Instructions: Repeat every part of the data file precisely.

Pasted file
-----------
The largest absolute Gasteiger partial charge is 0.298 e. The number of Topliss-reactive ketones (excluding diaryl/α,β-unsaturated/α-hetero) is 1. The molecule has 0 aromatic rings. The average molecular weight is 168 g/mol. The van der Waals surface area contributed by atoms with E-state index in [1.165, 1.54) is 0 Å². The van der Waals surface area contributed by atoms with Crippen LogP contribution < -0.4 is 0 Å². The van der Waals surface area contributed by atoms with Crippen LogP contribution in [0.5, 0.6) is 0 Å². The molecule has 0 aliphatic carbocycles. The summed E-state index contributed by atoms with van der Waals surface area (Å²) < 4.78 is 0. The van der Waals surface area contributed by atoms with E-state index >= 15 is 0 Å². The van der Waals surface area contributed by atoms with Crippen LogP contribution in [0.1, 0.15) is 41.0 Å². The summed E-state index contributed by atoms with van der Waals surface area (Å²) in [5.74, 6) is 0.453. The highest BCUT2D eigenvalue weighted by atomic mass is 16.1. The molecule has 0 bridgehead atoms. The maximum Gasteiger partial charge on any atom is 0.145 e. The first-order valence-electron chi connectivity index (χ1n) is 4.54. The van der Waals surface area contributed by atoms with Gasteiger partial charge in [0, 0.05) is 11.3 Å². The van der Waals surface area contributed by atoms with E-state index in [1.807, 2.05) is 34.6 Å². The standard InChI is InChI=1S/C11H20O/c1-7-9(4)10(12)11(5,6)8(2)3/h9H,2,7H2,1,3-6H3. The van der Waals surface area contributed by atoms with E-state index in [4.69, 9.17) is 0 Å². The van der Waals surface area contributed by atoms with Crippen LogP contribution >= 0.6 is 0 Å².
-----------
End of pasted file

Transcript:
The largest absolute Gasteiger partial charge is 0.298 e. The number of Topliss-reactive ketones (excluding diaryl/α,β-unsaturated/α-hetero) is 1. The molecule has 0 aromatic rings. The average molecular weight is 168 g/mol. The van der Waals surface area contributed by atoms with E-state index in [1.165, 1.54) is 0 Å². The van der Waals surface area contributed by atoms with Crippen LogP contribution < -0.4 is 0 Å². The van der Waals surface area contributed by atoms with Crippen LogP contribution in [0.5, 0.6) is 0 Å². The molecule has 0 aliphatic carbocycles. The summed E-state index contributed by atoms with van der Waals surface area (Å²) < 4.78 is 0. The van der Waals surface area contributed by atoms with E-state index >= 15 is 0 Å². The van der Waals surface area contributed by atoms with Crippen LogP contribution in [0.1, 0.15) is 41.0 Å². The summed E-state index contributed by atoms with van der Waals surface area (Å²) in [5.74, 6) is 0.453. The highest BCUT2D eigenvalue weighted by atomic mass is 16.1. The molecule has 0 bridgehead atoms. The maximum Gasteiger partial charge on any atom is 0.145 e. The first-order valence-electron chi connectivity index (χ1n) is 4.54. The van der Waals surface area contributed by atoms with Gasteiger partial charge in [0, 0.05) is 11.3 Å². The van der Waals surface area contributed by atoms with E-state index in [1.807, 2.05) is 34.6 Å². The standard InChI is InChI=1S/C11H20O/c1-7-9(4)10(12)11(5,6)8(2)3/h9H,2,7H2,1,3-6H3. The van der Waals surface area contributed by atoms with E-state index in [4.69, 9.17) is 0 Å². The van der Waals surface area contributed by atoms with Crippen LogP contribution >= 0.6 is 0 Å².